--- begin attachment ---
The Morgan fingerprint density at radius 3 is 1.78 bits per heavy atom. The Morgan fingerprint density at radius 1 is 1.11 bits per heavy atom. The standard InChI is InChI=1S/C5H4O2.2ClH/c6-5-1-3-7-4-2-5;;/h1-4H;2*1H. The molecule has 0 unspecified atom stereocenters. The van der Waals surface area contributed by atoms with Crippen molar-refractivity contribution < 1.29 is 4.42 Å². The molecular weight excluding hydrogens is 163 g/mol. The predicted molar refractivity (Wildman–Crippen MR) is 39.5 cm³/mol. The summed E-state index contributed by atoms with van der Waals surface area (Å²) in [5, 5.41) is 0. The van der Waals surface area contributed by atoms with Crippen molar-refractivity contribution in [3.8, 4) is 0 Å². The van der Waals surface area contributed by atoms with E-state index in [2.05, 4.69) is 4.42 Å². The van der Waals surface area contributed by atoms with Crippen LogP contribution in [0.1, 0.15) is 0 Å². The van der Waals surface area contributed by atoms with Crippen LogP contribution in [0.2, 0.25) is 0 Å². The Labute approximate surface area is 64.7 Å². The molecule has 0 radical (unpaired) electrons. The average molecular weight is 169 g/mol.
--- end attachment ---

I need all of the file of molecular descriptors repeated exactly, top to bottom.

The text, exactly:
The Morgan fingerprint density at radius 3 is 1.78 bits per heavy atom. The Morgan fingerprint density at radius 1 is 1.11 bits per heavy atom. The standard InChI is InChI=1S/C5H4O2.2ClH/c6-5-1-3-7-4-2-5;;/h1-4H;2*1H. The molecule has 0 unspecified atom stereocenters. The van der Waals surface area contributed by atoms with Crippen molar-refractivity contribution < 1.29 is 4.42 Å². The molecular weight excluding hydrogens is 163 g/mol. The predicted molar refractivity (Wildman–Crippen MR) is 39.5 cm³/mol. The summed E-state index contributed by atoms with van der Waals surface area (Å²) in [5, 5.41) is 0. The van der Waals surface area contributed by atoms with Crippen molar-refractivity contribution in [3.8, 4) is 0 Å². The van der Waals surface area contributed by atoms with E-state index in [2.05, 4.69) is 4.42 Å². The van der Waals surface area contributed by atoms with Crippen LogP contribution in [0.1, 0.15) is 0 Å². The van der Waals surface area contributed by atoms with Crippen LogP contribution in [0.2, 0.25) is 0 Å². The Labute approximate surface area is 64.7 Å². The molecule has 0 radical (unpaired) electrons. The average molecular weight is 169 g/mol.